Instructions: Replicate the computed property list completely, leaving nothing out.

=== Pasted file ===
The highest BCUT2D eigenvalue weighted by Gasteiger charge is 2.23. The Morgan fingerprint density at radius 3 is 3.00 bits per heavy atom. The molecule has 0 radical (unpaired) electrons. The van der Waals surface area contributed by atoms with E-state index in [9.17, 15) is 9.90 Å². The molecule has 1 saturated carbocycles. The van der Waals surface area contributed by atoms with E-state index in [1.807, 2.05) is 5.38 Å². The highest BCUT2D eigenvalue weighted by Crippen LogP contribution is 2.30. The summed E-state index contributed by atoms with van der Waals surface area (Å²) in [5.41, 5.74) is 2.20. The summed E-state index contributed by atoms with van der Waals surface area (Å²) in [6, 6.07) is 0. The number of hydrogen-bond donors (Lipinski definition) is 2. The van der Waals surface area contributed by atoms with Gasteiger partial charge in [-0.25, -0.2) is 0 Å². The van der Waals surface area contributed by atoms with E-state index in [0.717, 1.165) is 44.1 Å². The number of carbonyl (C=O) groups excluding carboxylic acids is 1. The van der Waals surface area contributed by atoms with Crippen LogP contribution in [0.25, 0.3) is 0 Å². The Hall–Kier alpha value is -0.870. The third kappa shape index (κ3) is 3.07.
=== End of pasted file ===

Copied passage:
The highest BCUT2D eigenvalue weighted by Gasteiger charge is 2.23. The Morgan fingerprint density at radius 3 is 3.00 bits per heavy atom. The molecule has 0 radical (unpaired) electrons. The van der Waals surface area contributed by atoms with E-state index in [9.17, 15) is 9.90 Å². The molecule has 1 saturated carbocycles. The van der Waals surface area contributed by atoms with E-state index in [1.807, 2.05) is 5.38 Å². The highest BCUT2D eigenvalue weighted by Crippen LogP contribution is 2.30. The summed E-state index contributed by atoms with van der Waals surface area (Å²) in [5.41, 5.74) is 2.20. The summed E-state index contributed by atoms with van der Waals surface area (Å²) in [6, 6.07) is 0. The number of hydrogen-bond donors (Lipinski definition) is 2. The van der Waals surface area contributed by atoms with Gasteiger partial charge in [-0.25, -0.2) is 0 Å². The van der Waals surface area contributed by atoms with E-state index in [0.717, 1.165) is 44.1 Å². The number of carbonyl (C=O) groups excluding carboxylic acids is 1. The van der Waals surface area contributed by atoms with Crippen LogP contribution in [0.25, 0.3) is 0 Å². The Hall–Kier alpha value is -0.870. The third kappa shape index (κ3) is 3.07.